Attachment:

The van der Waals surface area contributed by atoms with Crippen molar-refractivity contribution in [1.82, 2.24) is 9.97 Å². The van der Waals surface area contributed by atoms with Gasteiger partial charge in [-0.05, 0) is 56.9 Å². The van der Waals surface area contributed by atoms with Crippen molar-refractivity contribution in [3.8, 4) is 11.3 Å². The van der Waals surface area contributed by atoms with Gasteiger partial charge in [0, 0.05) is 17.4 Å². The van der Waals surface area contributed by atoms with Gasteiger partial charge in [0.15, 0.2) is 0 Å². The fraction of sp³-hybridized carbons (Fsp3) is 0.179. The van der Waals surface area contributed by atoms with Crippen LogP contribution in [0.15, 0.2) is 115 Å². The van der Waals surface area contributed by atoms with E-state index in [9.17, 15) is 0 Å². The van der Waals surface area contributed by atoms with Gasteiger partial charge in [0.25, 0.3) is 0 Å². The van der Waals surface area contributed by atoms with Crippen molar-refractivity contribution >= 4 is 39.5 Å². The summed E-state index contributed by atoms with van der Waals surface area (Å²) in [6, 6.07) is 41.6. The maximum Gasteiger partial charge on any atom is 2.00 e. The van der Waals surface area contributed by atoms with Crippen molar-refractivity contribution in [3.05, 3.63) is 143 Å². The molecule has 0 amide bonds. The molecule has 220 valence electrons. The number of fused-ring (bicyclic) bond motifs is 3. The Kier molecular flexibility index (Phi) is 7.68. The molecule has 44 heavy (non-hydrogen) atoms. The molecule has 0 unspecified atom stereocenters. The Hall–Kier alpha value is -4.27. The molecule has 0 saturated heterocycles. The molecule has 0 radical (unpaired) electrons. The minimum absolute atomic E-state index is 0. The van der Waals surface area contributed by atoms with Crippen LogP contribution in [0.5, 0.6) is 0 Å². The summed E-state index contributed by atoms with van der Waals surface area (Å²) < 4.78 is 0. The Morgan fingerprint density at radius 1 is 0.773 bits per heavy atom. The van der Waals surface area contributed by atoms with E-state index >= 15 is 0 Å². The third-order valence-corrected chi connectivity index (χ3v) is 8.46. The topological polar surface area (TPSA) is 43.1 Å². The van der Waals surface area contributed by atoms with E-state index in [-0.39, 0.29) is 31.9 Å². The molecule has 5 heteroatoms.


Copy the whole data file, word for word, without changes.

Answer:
The van der Waals surface area contributed by atoms with Crippen molar-refractivity contribution in [1.82, 2.24) is 9.97 Å². The van der Waals surface area contributed by atoms with Gasteiger partial charge in [-0.05, 0) is 56.9 Å². The van der Waals surface area contributed by atoms with Crippen molar-refractivity contribution in [3.8, 4) is 11.3 Å². The van der Waals surface area contributed by atoms with Gasteiger partial charge in [0, 0.05) is 17.4 Å². The van der Waals surface area contributed by atoms with Gasteiger partial charge in [0.15, 0.2) is 0 Å². The fraction of sp³-hybridized carbons (Fsp3) is 0.179. The van der Waals surface area contributed by atoms with Crippen LogP contribution in [0.15, 0.2) is 115 Å². The van der Waals surface area contributed by atoms with E-state index in [9.17, 15) is 0 Å². The van der Waals surface area contributed by atoms with Gasteiger partial charge in [0.25, 0.3) is 0 Å². The van der Waals surface area contributed by atoms with Crippen molar-refractivity contribution >= 4 is 39.5 Å². The summed E-state index contributed by atoms with van der Waals surface area (Å²) in [6, 6.07) is 41.6. The maximum Gasteiger partial charge on any atom is 2.00 e. The van der Waals surface area contributed by atoms with Crippen molar-refractivity contribution in [3.05, 3.63) is 143 Å². The molecule has 0 amide bonds. The molecule has 220 valence electrons. The number of fused-ring (bicyclic) bond motifs is 3. The Kier molecular flexibility index (Phi) is 7.68. The molecule has 44 heavy (non-hydrogen) atoms. The molecule has 0 unspecified atom stereocenters. The Hall–Kier alpha value is -4.27. The molecule has 0 saturated heterocycles. The molecule has 0 radical (unpaired) electrons. The minimum absolute atomic E-state index is 0. The van der Waals surface area contributed by atoms with Crippen LogP contribution in [0.5, 0.6) is 0 Å². The summed E-state index contributed by atoms with van der Waals surface area (Å²) < 4.78 is 0. The Morgan fingerprint density at radius 1 is 0.773 bits per heavy atom. The van der Waals surface area contributed by atoms with E-state index >= 15 is 0 Å². The third-order valence-corrected chi connectivity index (χ3v) is 8.46. The topological polar surface area (TPSA) is 43.1 Å². The van der Waals surface area contributed by atoms with E-state index in [-0.39, 0.29) is 31.9 Å². The molecule has 5 heteroatoms.